This is interesting. I would agree with what you term the author’s approach in education from a Christian perspective. Yes, the goal being a a holistic approach with individuals who love God and love learning. I would also believe that many secular universities are also using the same holistic approach. The difference is the encouragement to self-discovery. While Christian universities approach from a place of faith, the secular encourages students to discover their faith. While the latter may seem a bit daunting and risky for the Christian world, the outcome can sometimes be a deeper faith with stronger roots. it is true that we risk the students not believing completely as they were raised, however they may have stronger knowledge of why they believe. I would love to read something based on the Christian student who attends a secular university and how faith evolves from that perspective.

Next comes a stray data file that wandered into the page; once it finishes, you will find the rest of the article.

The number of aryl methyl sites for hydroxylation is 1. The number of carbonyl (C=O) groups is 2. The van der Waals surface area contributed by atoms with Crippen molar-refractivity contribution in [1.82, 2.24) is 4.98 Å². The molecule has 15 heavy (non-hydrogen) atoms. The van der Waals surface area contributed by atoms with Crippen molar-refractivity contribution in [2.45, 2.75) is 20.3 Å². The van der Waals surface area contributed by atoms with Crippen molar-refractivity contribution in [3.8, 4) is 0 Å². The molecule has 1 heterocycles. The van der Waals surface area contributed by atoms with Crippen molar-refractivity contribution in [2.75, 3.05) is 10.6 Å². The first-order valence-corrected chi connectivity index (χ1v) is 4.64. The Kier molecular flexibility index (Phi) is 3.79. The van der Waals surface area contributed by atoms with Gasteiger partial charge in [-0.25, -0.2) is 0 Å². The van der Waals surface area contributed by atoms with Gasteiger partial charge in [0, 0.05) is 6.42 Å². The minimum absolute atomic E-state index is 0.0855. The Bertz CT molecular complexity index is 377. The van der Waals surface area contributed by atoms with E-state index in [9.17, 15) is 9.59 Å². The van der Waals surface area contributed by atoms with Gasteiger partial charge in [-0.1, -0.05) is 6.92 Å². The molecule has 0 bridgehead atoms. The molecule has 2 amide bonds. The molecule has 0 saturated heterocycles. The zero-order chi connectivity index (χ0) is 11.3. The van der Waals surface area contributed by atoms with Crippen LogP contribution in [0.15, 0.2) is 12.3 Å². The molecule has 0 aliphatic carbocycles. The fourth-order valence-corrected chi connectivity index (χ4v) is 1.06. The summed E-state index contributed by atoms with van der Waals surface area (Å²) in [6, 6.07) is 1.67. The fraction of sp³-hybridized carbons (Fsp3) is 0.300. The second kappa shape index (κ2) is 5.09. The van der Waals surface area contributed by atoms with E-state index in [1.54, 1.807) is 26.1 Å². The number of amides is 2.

Thanks for the comment! I agree that there are non-Christian universities out there taking an approach similar in some respects to what Glanzer and Reams consider the classical educational model. (St. John’s College and other secular “great books” schools immediately come to mind.) And you’re right about Christians in a secular educational context. By being forced to develop their own approaches to faith integration, they often do in effect what many Christian schools fail to do in practice: cultivate a meaningful interaction between a student’s faith and the material that they’re studying. I think what the authors of this book would argue against is an approach that treats faith as something external to education, similar to the danger of treating faith in day to day life as something external to work or finance or our public lives. If faith involves participation and living in community and immersion in a tradition of learning based on Christian texts and traditions (hopefully beyond simply spoon-feeding dogma), then I think a Christian school is going to be distinctly different in this context than a secular one.